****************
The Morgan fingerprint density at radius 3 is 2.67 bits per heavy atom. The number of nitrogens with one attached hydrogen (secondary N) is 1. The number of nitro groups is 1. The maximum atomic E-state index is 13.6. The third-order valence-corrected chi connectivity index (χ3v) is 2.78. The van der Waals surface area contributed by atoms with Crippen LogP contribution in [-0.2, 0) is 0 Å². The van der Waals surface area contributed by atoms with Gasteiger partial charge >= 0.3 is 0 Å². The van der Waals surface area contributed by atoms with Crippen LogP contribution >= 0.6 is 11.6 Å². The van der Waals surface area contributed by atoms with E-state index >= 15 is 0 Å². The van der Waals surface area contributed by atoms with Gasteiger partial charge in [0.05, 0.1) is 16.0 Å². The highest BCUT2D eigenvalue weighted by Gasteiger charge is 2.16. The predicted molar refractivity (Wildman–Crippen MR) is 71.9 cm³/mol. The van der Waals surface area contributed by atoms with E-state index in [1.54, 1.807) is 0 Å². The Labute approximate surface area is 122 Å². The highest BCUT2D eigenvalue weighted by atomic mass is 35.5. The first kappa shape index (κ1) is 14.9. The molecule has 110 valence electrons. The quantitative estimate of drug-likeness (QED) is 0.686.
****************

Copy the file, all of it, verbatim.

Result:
The Morgan fingerprint density at radius 3 is 2.67 bits per heavy atom. The number of nitrogens with one attached hydrogen (secondary N) is 1. The number of nitro groups is 1. The maximum atomic E-state index is 13.6. The third-order valence-corrected chi connectivity index (χ3v) is 2.78. The van der Waals surface area contributed by atoms with Crippen LogP contribution in [-0.2, 0) is 0 Å². The van der Waals surface area contributed by atoms with Gasteiger partial charge >= 0.3 is 0 Å². The van der Waals surface area contributed by atoms with Crippen LogP contribution >= 0.6 is 11.6 Å². The van der Waals surface area contributed by atoms with E-state index >= 15 is 0 Å². The van der Waals surface area contributed by atoms with Gasteiger partial charge in [0.05, 0.1) is 16.0 Å². The highest BCUT2D eigenvalue weighted by Gasteiger charge is 2.16. The predicted molar refractivity (Wildman–Crippen MR) is 71.9 cm³/mol. The van der Waals surface area contributed by atoms with E-state index in [1.54, 1.807) is 0 Å². The Labute approximate surface area is 122 Å². The highest BCUT2D eigenvalue weighted by atomic mass is 35.5. The first kappa shape index (κ1) is 14.9. The molecule has 110 valence electrons. The quantitative estimate of drug-likeness (QED) is 0.686.